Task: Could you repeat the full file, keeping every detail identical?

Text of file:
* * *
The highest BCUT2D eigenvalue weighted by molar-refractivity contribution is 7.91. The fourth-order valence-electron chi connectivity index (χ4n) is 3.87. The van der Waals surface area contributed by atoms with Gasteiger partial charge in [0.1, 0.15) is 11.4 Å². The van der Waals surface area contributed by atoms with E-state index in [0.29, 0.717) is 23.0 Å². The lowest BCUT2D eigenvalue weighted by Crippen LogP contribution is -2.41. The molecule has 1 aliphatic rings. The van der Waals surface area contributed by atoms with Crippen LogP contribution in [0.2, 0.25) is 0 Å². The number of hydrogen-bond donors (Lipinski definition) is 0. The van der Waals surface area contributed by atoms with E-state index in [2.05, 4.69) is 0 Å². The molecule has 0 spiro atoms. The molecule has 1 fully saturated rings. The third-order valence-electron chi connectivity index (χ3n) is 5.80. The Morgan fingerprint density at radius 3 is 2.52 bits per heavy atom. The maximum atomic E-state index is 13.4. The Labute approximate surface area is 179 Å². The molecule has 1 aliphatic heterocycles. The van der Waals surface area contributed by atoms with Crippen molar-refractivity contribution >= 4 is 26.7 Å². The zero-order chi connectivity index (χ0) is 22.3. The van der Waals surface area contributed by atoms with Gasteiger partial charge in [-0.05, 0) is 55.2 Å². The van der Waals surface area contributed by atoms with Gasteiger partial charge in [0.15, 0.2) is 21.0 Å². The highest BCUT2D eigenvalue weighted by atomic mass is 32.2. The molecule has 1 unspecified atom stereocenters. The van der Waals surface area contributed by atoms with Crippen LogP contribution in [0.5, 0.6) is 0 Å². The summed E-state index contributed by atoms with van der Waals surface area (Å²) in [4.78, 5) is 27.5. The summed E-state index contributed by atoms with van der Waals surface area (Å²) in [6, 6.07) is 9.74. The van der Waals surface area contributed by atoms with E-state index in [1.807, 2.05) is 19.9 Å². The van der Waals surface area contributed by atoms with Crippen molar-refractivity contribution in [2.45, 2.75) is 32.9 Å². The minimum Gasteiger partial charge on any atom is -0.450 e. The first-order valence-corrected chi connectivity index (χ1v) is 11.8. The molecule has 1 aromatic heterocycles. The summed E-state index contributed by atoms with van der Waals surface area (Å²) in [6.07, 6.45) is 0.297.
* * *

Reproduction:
The highest BCUT2D eigenvalue weighted by molar-refractivity contribution is 7.91. The fourth-order valence-electron chi connectivity index (χ4n) is 3.87. The van der Waals surface area contributed by atoms with Gasteiger partial charge in [0.1, 0.15) is 11.4 Å². The van der Waals surface area contributed by atoms with E-state index in [0.29, 0.717) is 23.0 Å². The lowest BCUT2D eigenvalue weighted by Crippen LogP contribution is -2.41. The molecule has 1 aliphatic rings. The van der Waals surface area contributed by atoms with Crippen LogP contribution in [0.2, 0.25) is 0 Å². The number of hydrogen-bond donors (Lipinski definition) is 0. The van der Waals surface area contributed by atoms with E-state index in [2.05, 4.69) is 0 Å². The molecule has 0 spiro atoms. The molecule has 1 fully saturated rings. The third-order valence-electron chi connectivity index (χ3n) is 5.80. The Morgan fingerprint density at radius 3 is 2.52 bits per heavy atom. The maximum atomic E-state index is 13.4. The Labute approximate surface area is 179 Å². The molecule has 1 aliphatic heterocycles. The van der Waals surface area contributed by atoms with Crippen molar-refractivity contribution >= 4 is 26.7 Å². The zero-order chi connectivity index (χ0) is 22.3. The van der Waals surface area contributed by atoms with Gasteiger partial charge in [-0.05, 0) is 55.2 Å². The van der Waals surface area contributed by atoms with Gasteiger partial charge in [0.15, 0.2) is 21.0 Å². The highest BCUT2D eigenvalue weighted by atomic mass is 32.2. The molecule has 1 unspecified atom stereocenters. The van der Waals surface area contributed by atoms with Crippen LogP contribution in [0.5, 0.6) is 0 Å². The summed E-state index contributed by atoms with van der Waals surface area (Å²) in [4.78, 5) is 27.5. The summed E-state index contributed by atoms with van der Waals surface area (Å²) in [6, 6.07) is 9.74. The van der Waals surface area contributed by atoms with E-state index in [1.807, 2.05) is 19.9 Å². The van der Waals surface area contributed by atoms with Crippen molar-refractivity contribution in [2.45, 2.75) is 32.9 Å². The minimum Gasteiger partial charge on any atom is -0.450 e. The first-order valence-corrected chi connectivity index (χ1v) is 11.8. The molecule has 1 aromatic heterocycles. The summed E-state index contributed by atoms with van der Waals surface area (Å²) in [6.07, 6.45) is 0.297.